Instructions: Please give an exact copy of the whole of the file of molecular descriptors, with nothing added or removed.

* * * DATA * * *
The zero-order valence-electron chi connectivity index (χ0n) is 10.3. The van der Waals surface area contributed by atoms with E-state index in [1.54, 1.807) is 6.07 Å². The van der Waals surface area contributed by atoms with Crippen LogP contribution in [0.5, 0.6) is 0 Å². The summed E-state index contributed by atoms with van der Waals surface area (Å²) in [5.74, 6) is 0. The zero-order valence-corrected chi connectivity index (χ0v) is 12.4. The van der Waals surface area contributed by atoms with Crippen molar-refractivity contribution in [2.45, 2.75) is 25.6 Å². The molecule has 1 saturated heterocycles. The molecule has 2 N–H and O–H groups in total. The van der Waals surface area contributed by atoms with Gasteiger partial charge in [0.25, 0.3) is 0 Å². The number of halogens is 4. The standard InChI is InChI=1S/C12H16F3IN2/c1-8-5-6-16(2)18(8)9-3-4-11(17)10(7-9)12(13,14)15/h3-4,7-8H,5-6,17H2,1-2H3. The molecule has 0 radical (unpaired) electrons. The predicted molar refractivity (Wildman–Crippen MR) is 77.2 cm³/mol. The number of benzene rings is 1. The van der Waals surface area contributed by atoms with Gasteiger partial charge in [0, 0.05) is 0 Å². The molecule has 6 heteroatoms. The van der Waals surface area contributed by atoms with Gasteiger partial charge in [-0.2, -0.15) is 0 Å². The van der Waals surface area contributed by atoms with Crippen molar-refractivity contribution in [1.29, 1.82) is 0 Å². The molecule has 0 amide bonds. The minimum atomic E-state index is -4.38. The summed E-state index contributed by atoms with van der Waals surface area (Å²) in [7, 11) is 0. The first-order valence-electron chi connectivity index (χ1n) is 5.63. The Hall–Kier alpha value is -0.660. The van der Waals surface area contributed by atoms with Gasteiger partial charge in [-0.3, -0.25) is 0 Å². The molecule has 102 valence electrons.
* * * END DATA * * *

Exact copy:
The zero-order valence-electron chi connectivity index (χ0n) is 10.3. The van der Waals surface area contributed by atoms with E-state index in [1.54, 1.807) is 6.07 Å². The van der Waals surface area contributed by atoms with Crippen LogP contribution in [0.5, 0.6) is 0 Å². The summed E-state index contributed by atoms with van der Waals surface area (Å²) in [5.74, 6) is 0. The zero-order valence-corrected chi connectivity index (χ0v) is 12.4. The van der Waals surface area contributed by atoms with Crippen molar-refractivity contribution in [2.45, 2.75) is 25.6 Å². The molecule has 1 saturated heterocycles. The molecule has 2 N–H and O–H groups in total. The van der Waals surface area contributed by atoms with Gasteiger partial charge in [0.25, 0.3) is 0 Å². The number of halogens is 4. The standard InChI is InChI=1S/C12H16F3IN2/c1-8-5-6-16(2)18(8)9-3-4-11(17)10(7-9)12(13,14)15/h3-4,7-8H,5-6,17H2,1-2H3. The molecule has 0 radical (unpaired) electrons. The predicted molar refractivity (Wildman–Crippen MR) is 77.2 cm³/mol. The number of benzene rings is 1. The van der Waals surface area contributed by atoms with Gasteiger partial charge in [0, 0.05) is 0 Å². The molecule has 6 heteroatoms. The van der Waals surface area contributed by atoms with Gasteiger partial charge in [-0.2, -0.15) is 0 Å². The van der Waals surface area contributed by atoms with Crippen molar-refractivity contribution in [1.29, 1.82) is 0 Å². The molecule has 0 amide bonds. The minimum atomic E-state index is -4.38. The summed E-state index contributed by atoms with van der Waals surface area (Å²) in [7, 11) is 0. The first-order valence-electron chi connectivity index (χ1n) is 5.63. The Hall–Kier alpha value is -0.660. The van der Waals surface area contributed by atoms with Gasteiger partial charge in [-0.3, -0.25) is 0 Å². The molecule has 102 valence electrons.